For this and many other reasons we’ll soon get to, many businesses are now scrapping the agency model in favor of a Creative as a Service (CaaS) partner. It’s a design subscription service that gives your and marketing teams 24/7 access to every creative service they need in the form of a dedicated team.
Where the traditional agency model is project-based and rife with inconsistencies that cut into your bottom line, CaaS partnerships enable the frictionless exchange of just-in-time, high-performing creative that snaps onto your existing model.
How does this lower CAC? Well, where traditional creative agencies bloat acquisition costs with tedious and outdrawn workflows, design subscriptions fast-track your time to market.
They’re able to pump out each new piece of messaging out the door rapidly. From from static and social ads, to videos, to motion graphics, to landing pages, to AR, to presentations and much more, not getting stuck in rigid agency workflows means faster returns.
Beyond this, by not spending time going back and forth to get your attention-strapped agency to understand your team’s highly specific needs, both your team and your CaaS partner buy back countless hours to spend on more revenue-generating work.
Having a team that’s aligned with your own reduces significant marketing waste, and buys back time to be spent on more value-adding tasks.
While some traditional creative agencies may seem inexpensive, they charge a lot for relatively little output. Most often, they give your team a single overworked designer, whose hectic schedule and multitude of clients means they’re frequently struggling to keep up with your team’s demands for performance.
Taking on all of your creative marketing team’s overflow requires more than one underslept designer if marketing is to move the needle more than a millimeter. The problem is, they don’t have the money to staff an entire auxiliary team. So, rather than squeeze every ounce of juice from a fully stocked creative team, they hock precious marketing dollars at an agency whose sole assignee can only eke out creative assets according to their own schedule.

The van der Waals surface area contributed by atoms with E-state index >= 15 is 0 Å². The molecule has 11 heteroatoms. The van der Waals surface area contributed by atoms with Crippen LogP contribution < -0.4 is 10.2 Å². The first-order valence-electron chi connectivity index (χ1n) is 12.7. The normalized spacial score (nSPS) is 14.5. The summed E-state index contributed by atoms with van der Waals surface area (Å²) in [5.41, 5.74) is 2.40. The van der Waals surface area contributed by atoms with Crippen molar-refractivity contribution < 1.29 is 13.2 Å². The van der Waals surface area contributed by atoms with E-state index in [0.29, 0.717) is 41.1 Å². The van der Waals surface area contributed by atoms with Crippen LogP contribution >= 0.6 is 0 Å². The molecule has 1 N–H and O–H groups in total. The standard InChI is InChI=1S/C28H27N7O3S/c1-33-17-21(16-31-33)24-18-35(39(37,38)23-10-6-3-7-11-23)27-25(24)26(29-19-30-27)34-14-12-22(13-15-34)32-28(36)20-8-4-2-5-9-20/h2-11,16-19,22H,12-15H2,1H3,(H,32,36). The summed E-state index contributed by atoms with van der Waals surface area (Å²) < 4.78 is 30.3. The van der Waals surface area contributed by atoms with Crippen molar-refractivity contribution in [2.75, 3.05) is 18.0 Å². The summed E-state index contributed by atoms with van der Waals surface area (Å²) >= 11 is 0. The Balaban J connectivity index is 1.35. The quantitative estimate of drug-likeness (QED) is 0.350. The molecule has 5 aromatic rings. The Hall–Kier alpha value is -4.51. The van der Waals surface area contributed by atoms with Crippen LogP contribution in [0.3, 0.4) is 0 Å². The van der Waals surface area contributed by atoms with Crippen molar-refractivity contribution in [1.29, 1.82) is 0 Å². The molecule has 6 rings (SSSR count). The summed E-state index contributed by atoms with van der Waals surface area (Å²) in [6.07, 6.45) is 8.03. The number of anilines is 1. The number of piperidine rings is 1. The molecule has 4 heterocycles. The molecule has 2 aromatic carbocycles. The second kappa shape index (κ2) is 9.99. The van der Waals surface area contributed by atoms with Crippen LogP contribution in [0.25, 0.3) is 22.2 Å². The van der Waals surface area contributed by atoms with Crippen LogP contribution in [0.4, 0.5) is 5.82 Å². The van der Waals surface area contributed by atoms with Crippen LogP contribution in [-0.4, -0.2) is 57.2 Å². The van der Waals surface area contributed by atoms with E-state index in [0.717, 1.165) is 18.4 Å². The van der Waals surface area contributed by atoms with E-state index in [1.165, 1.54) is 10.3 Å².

Marketing falls short again. CAC increases, without the resulting customers to show for it.
You don’t need a single designer, and that single designer doesn’t just need a coffee. If your marketing team is going to compete in this swim-fast-or-sink-faster digital market, you need a dedicated team. And if it’s going to reduce your CAC, it can’t be more expensive than hiring a single designer.
And it isn’t. Design subscriptions cut the CAC by giving your creative marketing team a support team of their own; dedicated to embedding themselves within the brand and taking on any of the 200+ tasks that can’t currently be dealt with by your in-house designers.
Where agencies increase CAC by charging you moderate-to-severe fees for a single designer with a million restrictions on their capacity, CaaS partners reduce your CAC by giving you a full team of vetted brand experts for the price of one designer. And having a full, affordable design team at your disposal does much more to drive customer acquisition than one overstretched designer.
Agencies most often just give you one overworked designer at a time. CaaS means getting a fully-stocked design team for the price of hiring a single designer, increasing acquisition while reducing CAC.
Speaking of marketing grudges, many creative marketers say the lack of pricing transparency is their biggest agency pain point.
It’s a common agency sin, and it’s growing your CAC needlessly. With their per-project model, they permit themselves to drum up figures for each individual project based on the work they say it’s taken them to get it done. Here’s the kicker: They know how much a project is going to run your team when it’s done, but agencies almost always tack on additional fees to cover “unforeseen expenses”. They’re only pretending your team exceeded work expectations so you don’t get legal on them.
They attract your team with ambiguous quotes, agree to “flexibility” to account for the unforeseeable, then drop a bigger, possibly bloated number on the invoice. It happens so often that most marketing teams come to accept it as necessity, rather than dishonesty or poor practice.